Technology & Science

Library access in braille jeopardized

The CNIB says it can no longer afford to run Canada's largest library of braille and accessible audio materials.

The CNIB says it can no longer afford to run Canada's largest library of braille and accessible audio materials.

CNIB has used donated money to run the library for more than 90 years. But the charity said Tuesday that it can no longer sustain the $10-million annual operating cost of the service.

The library lends braille, audio and software technology to people across Canada from CNIB's national office in Toronto. Materials are sent in the mail. 

Without funding, CNIB said, the service could be affected as early as April 2010. No staff are expected to lose their jobs if the service ends.

CNIB said it is no longer in a position to offer the service unless the federal, provincial and terriorial governments help to sustain the "lifeline to literacy."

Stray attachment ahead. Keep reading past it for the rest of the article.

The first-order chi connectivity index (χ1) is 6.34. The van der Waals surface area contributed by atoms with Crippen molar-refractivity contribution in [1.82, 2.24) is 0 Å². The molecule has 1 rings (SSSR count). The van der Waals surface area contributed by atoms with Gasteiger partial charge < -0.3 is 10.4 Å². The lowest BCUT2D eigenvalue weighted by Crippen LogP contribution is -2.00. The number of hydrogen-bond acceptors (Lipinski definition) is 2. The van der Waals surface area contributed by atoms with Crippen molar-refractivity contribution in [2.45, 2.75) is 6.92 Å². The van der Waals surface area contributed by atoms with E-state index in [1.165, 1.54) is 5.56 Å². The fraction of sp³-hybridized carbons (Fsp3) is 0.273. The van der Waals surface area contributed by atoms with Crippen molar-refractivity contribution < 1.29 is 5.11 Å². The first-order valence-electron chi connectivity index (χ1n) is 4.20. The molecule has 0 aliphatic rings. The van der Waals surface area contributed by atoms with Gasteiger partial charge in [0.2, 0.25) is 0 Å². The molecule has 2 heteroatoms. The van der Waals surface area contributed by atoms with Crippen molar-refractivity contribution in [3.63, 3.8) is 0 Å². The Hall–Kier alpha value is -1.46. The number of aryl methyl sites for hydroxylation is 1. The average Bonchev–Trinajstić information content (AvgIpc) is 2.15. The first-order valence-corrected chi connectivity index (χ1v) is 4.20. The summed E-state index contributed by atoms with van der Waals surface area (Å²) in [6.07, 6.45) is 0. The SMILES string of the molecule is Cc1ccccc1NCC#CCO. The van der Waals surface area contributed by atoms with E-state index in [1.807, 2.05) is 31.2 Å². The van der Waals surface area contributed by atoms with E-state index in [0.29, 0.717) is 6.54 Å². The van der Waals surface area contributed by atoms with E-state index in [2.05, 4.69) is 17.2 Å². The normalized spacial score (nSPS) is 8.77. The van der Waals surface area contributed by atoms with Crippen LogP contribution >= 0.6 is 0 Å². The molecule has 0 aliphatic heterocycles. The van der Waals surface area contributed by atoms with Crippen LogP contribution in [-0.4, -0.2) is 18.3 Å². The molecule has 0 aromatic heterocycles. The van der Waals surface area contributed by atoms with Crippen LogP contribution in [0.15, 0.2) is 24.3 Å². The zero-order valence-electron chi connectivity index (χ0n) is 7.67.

"It's just not sustainable," said John Rafferty, the CNIB president and CEO. "We are an aging population and each year the number of visually impaired people is growing by 45,000."

Regular public libraries are funded by taxpayers, but Canada is the only G8 country that does not publicly fund library services for people with vision loss, CNIB said.

Rafferty considers it a human rights issue, saying a disability should not dictate whether the government supports the right to read.

So far, Ontario, the Northwest Territories and Alberta have committed a total of $2 million in funding. The federal government hasn't yet responded to CNIB's request.

Craig Newman's 15-year-old daughter, Katja, uses the library service to read books transcribed into braille.

"Sometimes its better to physically read it as opposed to hear it from someone," he said in Toronto.

CNIB is urging Canadians to visit its campaign website to send a letter to Prime Minister Stephen Harper and the premiers, asking them to fund accessible library services, and to spread the word about the Right to Read campaign.

More than 836,000 Canadians have significant vision loss and another 3.4 million have sight-threatening eye diseases that could limit their ability to read printed material, according to CNIB.

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